1) Surprisingly strong showing by independent candidates. I'm not talking Leiberman. In a number of states, the independent candidates are polling in the double digits. That's a significant departure and especially noteworthy in light of other trends showing voter frustration with status quo and general difficulties for underfunded 3rd parties.
If someone pumped $100 million into the Greens, they could become a significant political force at this stage. Even better -- a third party with serious name recognition and cash running almost exclusively on populist economic platform could, I believe, capture a significant number of seats and make a real run for the Presidency.
2) Ds do more poorly in the Northeast than expected, by offset but surprise gains in central US. The Ds did surprisingly poorly in OH and upstate NY. Yes some wins, but not the projected landslide. OH in particular is puzzling, since voters clearly split their tickets between Senate Candidate Sherrod Brown and the R incumbent in their district. Any hope for the Ds in 2008 must include serious analysis of what happened in OH.
OTOH, Ds pick up some unexpected gains in KY and IN and look to pick up seats in KS.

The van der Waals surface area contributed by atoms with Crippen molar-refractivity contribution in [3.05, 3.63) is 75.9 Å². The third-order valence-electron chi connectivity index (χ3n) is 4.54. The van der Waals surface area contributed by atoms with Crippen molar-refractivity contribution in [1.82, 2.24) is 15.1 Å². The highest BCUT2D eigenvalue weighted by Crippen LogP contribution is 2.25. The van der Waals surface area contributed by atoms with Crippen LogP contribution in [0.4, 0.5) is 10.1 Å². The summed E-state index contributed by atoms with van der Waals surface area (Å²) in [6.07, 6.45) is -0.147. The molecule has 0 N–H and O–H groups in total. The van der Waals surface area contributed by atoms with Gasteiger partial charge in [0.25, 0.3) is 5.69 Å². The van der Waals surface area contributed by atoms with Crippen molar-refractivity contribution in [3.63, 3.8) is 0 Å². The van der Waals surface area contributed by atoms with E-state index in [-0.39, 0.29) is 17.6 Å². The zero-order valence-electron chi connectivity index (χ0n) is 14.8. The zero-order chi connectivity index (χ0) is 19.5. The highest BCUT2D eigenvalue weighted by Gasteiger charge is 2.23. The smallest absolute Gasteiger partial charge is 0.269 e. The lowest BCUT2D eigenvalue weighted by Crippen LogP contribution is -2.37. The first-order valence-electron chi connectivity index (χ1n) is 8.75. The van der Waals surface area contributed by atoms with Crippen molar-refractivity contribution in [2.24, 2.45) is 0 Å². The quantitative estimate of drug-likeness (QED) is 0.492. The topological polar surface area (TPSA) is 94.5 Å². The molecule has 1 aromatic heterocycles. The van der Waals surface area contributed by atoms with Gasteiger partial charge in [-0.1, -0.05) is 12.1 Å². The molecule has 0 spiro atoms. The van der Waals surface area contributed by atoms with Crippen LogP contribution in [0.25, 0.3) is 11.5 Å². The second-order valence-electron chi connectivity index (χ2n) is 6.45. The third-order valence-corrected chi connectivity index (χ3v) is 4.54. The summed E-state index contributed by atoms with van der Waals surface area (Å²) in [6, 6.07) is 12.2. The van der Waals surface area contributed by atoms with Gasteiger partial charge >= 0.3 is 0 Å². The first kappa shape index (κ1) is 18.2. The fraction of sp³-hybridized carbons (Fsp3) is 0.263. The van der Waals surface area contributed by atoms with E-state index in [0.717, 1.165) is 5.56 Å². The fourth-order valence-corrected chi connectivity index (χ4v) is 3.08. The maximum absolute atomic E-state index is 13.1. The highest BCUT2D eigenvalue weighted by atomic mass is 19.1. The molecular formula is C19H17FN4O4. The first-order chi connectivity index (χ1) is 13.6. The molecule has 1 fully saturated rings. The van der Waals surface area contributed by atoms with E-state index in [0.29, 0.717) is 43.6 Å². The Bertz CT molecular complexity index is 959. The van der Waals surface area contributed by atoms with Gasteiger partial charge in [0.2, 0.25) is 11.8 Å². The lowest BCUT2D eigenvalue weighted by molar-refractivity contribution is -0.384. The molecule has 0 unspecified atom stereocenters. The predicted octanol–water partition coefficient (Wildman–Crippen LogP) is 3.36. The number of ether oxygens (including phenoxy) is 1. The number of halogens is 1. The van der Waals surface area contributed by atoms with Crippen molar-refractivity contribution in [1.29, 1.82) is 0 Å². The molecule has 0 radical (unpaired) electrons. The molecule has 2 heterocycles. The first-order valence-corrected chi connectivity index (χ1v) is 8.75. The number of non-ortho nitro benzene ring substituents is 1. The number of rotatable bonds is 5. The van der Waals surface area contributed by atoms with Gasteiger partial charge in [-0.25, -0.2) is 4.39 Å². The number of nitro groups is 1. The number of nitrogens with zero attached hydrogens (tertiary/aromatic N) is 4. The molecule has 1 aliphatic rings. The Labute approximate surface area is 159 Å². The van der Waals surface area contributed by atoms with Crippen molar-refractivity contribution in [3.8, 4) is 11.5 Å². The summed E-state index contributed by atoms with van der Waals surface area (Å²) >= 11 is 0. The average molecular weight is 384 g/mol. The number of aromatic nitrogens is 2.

Critical issues for Ds appear to be the War and populist economic issues. The traditional social issues that are the hallmark of the Clinton Ds -- such as gun control and reproductive rights -- are non-issues in places where Ds picked up votes. The critical social "wedge" issues now appear to be stem cell research and gay marriage. (Reproductive rights is an important issue for the base of each party, but appears to have little impact on the swing voters).
3) Republican voter turnout machine still extremely impressive. Despite an endless set of setbacks, they can still get the votes out. Ds need to keep own party solid -- which means resolving split between DLC/Clintonistas and "Netroots"/Deaniacs and "Blue Dog Ds" enough to develop a coherent platform and ensure turn out of both base and new registrants.